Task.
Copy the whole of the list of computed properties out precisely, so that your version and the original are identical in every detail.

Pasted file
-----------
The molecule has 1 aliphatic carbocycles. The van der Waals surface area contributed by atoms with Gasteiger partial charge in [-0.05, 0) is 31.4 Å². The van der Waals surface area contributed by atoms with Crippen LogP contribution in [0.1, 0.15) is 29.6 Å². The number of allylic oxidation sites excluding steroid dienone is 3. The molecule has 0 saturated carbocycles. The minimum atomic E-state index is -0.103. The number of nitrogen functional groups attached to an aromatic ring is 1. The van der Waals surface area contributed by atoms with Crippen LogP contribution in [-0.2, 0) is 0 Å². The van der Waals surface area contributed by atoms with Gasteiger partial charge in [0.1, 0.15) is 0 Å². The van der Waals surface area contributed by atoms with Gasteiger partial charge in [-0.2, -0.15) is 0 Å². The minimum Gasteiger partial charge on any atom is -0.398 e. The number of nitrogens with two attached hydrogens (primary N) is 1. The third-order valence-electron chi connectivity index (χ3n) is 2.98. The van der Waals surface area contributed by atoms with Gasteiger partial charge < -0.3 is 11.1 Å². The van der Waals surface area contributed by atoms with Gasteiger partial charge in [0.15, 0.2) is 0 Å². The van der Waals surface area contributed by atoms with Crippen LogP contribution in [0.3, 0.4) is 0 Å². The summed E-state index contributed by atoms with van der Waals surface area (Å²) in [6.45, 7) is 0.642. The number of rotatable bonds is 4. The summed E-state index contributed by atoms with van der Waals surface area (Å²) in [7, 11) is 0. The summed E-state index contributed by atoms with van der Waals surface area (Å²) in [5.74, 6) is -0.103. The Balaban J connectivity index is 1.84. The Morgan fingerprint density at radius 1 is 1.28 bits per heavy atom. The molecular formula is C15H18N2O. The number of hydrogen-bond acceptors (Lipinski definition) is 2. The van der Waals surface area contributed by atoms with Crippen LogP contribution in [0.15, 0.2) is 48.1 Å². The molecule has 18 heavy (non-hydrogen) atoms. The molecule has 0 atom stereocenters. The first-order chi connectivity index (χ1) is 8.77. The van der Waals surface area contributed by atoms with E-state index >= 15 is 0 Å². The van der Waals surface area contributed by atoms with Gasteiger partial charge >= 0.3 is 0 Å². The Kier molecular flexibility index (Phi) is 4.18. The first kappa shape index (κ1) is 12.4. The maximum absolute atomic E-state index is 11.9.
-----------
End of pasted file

The molecule has 1 aliphatic carbocycles. The van der Waals surface area contributed by atoms with Gasteiger partial charge in [-0.05, 0) is 31.4 Å². The van der Waals surface area contributed by atoms with Crippen LogP contribution in [0.1, 0.15) is 29.6 Å². The number of allylic oxidation sites excluding steroid dienone is 3. The molecule has 0 saturated carbocycles. The minimum atomic E-state index is -0.103. The number of nitrogen functional groups attached to an aromatic ring is 1. The van der Waals surface area contributed by atoms with Crippen LogP contribution in [-0.2, 0) is 0 Å². The van der Waals surface area contributed by atoms with Gasteiger partial charge in [0.1, 0.15) is 0 Å². The van der Waals surface area contributed by atoms with Gasteiger partial charge in [-0.2, -0.15) is 0 Å². The minimum Gasteiger partial charge on any atom is -0.398 e. The number of nitrogens with two attached hydrogens (primary N) is 1. The third-order valence-electron chi connectivity index (χ3n) is 2.98. The van der Waals surface area contributed by atoms with Gasteiger partial charge < -0.3 is 11.1 Å². The van der Waals surface area contributed by atoms with Gasteiger partial charge in [0.15, 0.2) is 0 Å². The van der Waals surface area contributed by atoms with Crippen LogP contribution in [0.3, 0.4) is 0 Å². The summed E-state index contributed by atoms with van der Waals surface area (Å²) in [6.45, 7) is 0.642. The number of rotatable bonds is 4. The summed E-state index contributed by atoms with van der Waals surface area (Å²) in [7, 11) is 0. The summed E-state index contributed by atoms with van der Waals surface area (Å²) in [5.74, 6) is -0.103. The Balaban J connectivity index is 1.84. The Morgan fingerprint density at radius 1 is 1.28 bits per heavy atom. The molecular formula is C15H18N2O. The number of hydrogen-bond acceptors (Lipinski definition) is 2. The van der Waals surface area contributed by atoms with Crippen LogP contribution in [0.15, 0.2) is 48.1 Å². The molecule has 18 heavy (non-hydrogen) atoms. The molecule has 0 atom stereocenters. The first-order chi connectivity index (χ1) is 8.77. The van der Waals surface area contributed by atoms with E-state index >= 15 is 0 Å². The van der Waals surface area contributed by atoms with Gasteiger partial charge >= 0.3 is 0 Å². The Kier molecular flexibility index (Phi) is 4.18. The first kappa shape index (κ1) is 12.4. The maximum absolute atomic E-state index is 11.9.